Printer Friendly

Is it better to use radiation as a salvage therapy than as an adjuvant therapy after radical prostatectomy?


The question of whether to administer radiation immediately after radical prostatectomy or to wait for a detectable prostate-specific antigen level is mostly an issue in patients with positive surgical margins.

The presence of positive margins is an important risk factor for biochemical relapse of prostate cancer. In a recent study, patients with extracapsular extension were significantly less likely to be free from biochemical relapse if they had positive margins than if they had negative margins (J. Urol. 1995;154:1818-24).

The role of surgical margins in determining progression-free probability is also shown by the Memorial Sloan-Kettering Cancer Center nomogram. According to the nomogram, a postradical prostatectomy patient with a pretreatment PSA of 10 ng/mL, established prostate capsule invasion, and a pathology Gleason score of 7 has a 7-year progression-free probability of 65%; this declines to 25% if positive surgical margins are added to the calculation.

Salvage, or "rescue," radiation therapy works only if you give it. A recent study clearly showed that salvage therapy was given to only a small percentage of patients with biochemical failure. According to this study, data on 303 radical prostatectomy patients in the CaPSURE (Cancer of the Prostate Strategic Urologic Research Endeavor) national longitudinal registry who had biochemical failure defined by a PSA of 0.2 ng/mL or higher on two occasions showed that of 102 men who received a second treatment, only 43% had radiation therapy and 57% had androgen deprivation. (J. Urol. 2004;171:215-9).

Salvage radiation is effective when it is given relatively early after biochemical failure. The probability of being free from relapse afterward depends on the PSA level at the time the radiation is given.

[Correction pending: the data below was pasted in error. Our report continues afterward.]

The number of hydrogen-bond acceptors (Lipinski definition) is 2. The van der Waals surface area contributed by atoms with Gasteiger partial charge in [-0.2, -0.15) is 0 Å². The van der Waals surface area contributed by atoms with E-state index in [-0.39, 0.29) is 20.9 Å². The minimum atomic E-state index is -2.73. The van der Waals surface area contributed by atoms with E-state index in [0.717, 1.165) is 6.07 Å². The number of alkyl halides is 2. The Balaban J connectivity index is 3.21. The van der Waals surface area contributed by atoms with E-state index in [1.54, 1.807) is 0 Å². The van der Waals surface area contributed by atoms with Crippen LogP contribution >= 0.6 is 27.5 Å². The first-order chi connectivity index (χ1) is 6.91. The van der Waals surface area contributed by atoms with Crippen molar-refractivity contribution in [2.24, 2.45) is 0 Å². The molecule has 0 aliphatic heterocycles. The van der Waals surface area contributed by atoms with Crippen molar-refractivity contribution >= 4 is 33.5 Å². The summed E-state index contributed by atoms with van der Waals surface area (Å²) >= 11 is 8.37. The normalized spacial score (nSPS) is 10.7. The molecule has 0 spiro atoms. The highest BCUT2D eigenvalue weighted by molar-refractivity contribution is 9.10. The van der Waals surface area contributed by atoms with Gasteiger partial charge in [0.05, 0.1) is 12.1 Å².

In a series of about 1,100 patients with more than 12 months of follow-up, the probability of biochemical failure was 45% for a group of 307 patients who were relatively common candidates for salvage radiation therapy, with PSA values ranging from 0.2 to 0.99 ng/mL, negative seminal vesicle invasion, and a Gleason score of 2-7.

Biochemical failure was much more common for patients with more advanced disease.

In a retrospective study of 501 patients who received salvage radiation therapy when their disease recurred following radical prostatectomy, 50% of patients experienced disease progression after salvage therapy. But overall, the patients had a 4-year progression-free probability of 45% (JAMA 2004;291:1325-32).

PSA level is a great marker for early disease recurrence. If patients are referred early after biochemical failure, the results of radiation therapy are pretty good. Only the highest-risk patients who can be identified postoperatively probably should receive adjuvant radiation therapy.

Howard M. Sandler, M.D., is a professor of radiation oncology and urology at the University of Michigan, Ann Arbor.


The fact that 50% or more of pathologic high-risk patients experience biochemical failure within 5-10 years after radical prostatectomy provides the rationale for using adjuvant radiation therapy. About half of these high-risk patients develop distant metastases within 7 years, although this may vary with different factors such as PSA doubling time.